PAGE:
PHE goals for sugar reduction goals off-target

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Report shows sugar reduction goals not yet on track


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A campaign launched by Public Health England has led to an overall 2.9% sugar reduction per 100 g of food since 2015. (Photograph: photorince/Shutterstock)

Fri. 4 October 2019


LONDON, UK: The negative impact that excess sugar consumption has on both oral and overall health is a well-established fact at this point. It comes as concerning news, then, that an ambitious plan by Public Health England (PHE) to reduce the country’s sugar intake by 20% by 2020 has delivered mixed results so far, according to a recent report on the campaign’s progress.

The report measured the effectiveness of PHE’s campaign between 2015 (when the campaign was announced) and 2018. Retailers and manufacturers have recorded an overall 2.9% sugar reduction per 100 g since 2015—well short of what is needed for the stated 20% goal to be reached by next year.

Certain types of food have shown more progress than others, however. Yogurts and fromage frais have, on average, reduced their sugar content by 10.3% since 2015, and breakfast cereals now contain 8.5% less sugar per 100 g. In contrast, puddings and so-called sweet confectionery have both actually increased their average sugar content per 100 g since 2015 by 0.5% and 0.6%, respectively.

The clear standout in terms of decreasing sugar content was the category of carbonated beverages, which has undergone a 28.8% sugar reduction per 100 ml since 2015. This is almost entirely attributable to the April 2018 introduction of the Soft Drinks Industry Levy—also known as the sugar tax. Unlike the voluntary nature of PHE’s sugar reduction campaign, the sugar tax is mandatory for all manufacturers of soft drinks, and its comparatively impressive results have drawn praise from the dental industry.

“The sugar levy is delivering the goods. It shows hard and fast policy beats volunteerism when it comes to making the food industry change its ways,” remarked Dr Mick Armstrong, Chair of the British Dental Association’s Principal Executive Committee.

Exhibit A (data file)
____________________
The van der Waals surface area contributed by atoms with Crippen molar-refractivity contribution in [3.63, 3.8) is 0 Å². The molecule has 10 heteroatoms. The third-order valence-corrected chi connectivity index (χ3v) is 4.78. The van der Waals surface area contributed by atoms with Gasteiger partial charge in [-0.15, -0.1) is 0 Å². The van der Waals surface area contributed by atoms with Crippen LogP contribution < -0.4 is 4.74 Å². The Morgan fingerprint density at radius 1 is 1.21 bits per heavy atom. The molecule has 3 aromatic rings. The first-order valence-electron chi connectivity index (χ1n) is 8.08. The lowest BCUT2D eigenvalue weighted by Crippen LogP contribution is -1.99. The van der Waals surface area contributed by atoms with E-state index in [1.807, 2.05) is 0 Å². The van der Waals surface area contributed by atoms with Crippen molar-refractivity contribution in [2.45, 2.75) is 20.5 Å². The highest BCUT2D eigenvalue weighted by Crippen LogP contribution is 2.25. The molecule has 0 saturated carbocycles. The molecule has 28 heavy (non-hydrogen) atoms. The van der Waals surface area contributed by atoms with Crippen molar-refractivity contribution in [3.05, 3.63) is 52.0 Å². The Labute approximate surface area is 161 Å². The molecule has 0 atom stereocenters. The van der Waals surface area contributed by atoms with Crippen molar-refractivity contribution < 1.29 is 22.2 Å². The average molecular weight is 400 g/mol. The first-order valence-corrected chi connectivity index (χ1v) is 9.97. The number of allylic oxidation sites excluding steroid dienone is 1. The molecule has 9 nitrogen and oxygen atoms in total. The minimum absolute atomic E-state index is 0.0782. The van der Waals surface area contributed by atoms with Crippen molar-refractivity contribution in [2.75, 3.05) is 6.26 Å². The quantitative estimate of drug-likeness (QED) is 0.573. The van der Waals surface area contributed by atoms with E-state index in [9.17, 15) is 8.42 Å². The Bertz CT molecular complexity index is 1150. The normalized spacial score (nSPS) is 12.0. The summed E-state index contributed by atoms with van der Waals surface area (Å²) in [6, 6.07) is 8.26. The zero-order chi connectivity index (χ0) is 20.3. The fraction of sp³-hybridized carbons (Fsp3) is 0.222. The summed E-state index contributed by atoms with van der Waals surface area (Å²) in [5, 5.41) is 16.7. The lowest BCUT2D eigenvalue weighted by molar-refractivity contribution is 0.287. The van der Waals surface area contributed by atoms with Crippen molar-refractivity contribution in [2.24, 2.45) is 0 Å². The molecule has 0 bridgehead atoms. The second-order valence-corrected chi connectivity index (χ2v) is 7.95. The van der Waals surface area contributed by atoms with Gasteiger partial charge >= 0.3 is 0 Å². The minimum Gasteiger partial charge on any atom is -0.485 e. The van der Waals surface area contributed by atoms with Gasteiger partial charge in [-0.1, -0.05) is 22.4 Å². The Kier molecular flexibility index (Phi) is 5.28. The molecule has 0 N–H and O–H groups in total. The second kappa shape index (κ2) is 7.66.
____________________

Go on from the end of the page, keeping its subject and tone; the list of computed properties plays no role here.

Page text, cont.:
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“Ideology must never trump evidence when it comes to public health. Sugar is fuelling both tooth decay and obesity. It is not ‘nanny statism’ to follow tried-and-tested policies that can help reduce that burden,” Armstrong continued.

“Today’s findings are a mixed bag,” added Prof. Russell Viner, President of the Royal College of Paediatrics and Child Health. “The soft drinks levy is a success story and shows that government can make a significant difference when it compels the food industry to act in the interests of child health.”

“On the other hand—the results of the voluntary sugar reduction programme reveal the limits of self-regulation. While there are pockets of progress, industry is largely asleep at the wheel. It is time for a wake-up call. One in three children are overweight or obese by age 11 and the food industry has a major role to play in helping us turn this around,” continued Viner.

The report, titled Sugar Reduction: Report on Progress Between 2015 and 2018, was published online on 20 September 2019 on the UK government’s website.

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